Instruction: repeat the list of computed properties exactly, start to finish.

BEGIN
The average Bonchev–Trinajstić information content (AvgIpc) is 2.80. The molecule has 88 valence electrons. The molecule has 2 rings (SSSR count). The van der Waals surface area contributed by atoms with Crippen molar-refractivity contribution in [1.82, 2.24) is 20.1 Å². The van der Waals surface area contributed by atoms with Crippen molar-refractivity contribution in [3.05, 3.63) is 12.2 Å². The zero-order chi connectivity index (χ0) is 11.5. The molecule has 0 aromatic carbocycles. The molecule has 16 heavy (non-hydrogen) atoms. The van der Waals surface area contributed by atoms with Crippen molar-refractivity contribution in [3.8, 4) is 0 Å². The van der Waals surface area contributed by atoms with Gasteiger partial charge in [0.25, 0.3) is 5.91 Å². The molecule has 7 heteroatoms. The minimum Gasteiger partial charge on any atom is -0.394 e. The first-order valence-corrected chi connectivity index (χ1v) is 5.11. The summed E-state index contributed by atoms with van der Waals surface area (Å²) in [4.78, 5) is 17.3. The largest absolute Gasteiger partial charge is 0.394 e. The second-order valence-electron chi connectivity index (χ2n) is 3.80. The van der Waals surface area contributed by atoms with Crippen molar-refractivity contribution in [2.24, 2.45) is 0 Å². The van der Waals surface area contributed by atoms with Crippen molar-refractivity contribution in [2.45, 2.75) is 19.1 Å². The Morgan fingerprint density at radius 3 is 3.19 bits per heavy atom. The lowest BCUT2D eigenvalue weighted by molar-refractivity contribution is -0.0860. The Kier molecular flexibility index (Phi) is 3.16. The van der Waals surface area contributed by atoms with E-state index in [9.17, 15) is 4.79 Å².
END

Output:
The average Bonchev–Trinajstić information content (AvgIpc) is 2.80. The molecule has 88 valence electrons. The molecule has 2 rings (SSSR count). The van der Waals surface area contributed by atoms with Crippen molar-refractivity contribution in [1.82, 2.24) is 20.1 Å². The van der Waals surface area contributed by atoms with Crippen molar-refractivity contribution in [3.05, 3.63) is 12.2 Å². The zero-order chi connectivity index (χ0) is 11.5. The molecule has 0 aromatic carbocycles. The molecule has 16 heavy (non-hydrogen) atoms. The van der Waals surface area contributed by atoms with Crippen molar-refractivity contribution in [3.8, 4) is 0 Å². The van der Waals surface area contributed by atoms with Gasteiger partial charge in [0.25, 0.3) is 5.91 Å². The molecule has 7 heteroatoms. The minimum Gasteiger partial charge on any atom is -0.394 e. The first-order valence-corrected chi connectivity index (χ1v) is 5.11. The summed E-state index contributed by atoms with van der Waals surface area (Å²) in [4.78, 5) is 17.3. The largest absolute Gasteiger partial charge is 0.394 e. The second-order valence-electron chi connectivity index (χ2n) is 3.80. The van der Waals surface area contributed by atoms with Crippen molar-refractivity contribution in [2.24, 2.45) is 0 Å². The van der Waals surface area contributed by atoms with Crippen molar-refractivity contribution in [2.45, 2.75) is 19.1 Å². The Morgan fingerprint density at radius 3 is 3.19 bits per heavy atom. The lowest BCUT2D eigenvalue weighted by molar-refractivity contribution is -0.0860. The Kier molecular flexibility index (Phi) is 3.16. The van der Waals surface area contributed by atoms with E-state index in [9.17, 15) is 4.79 Å².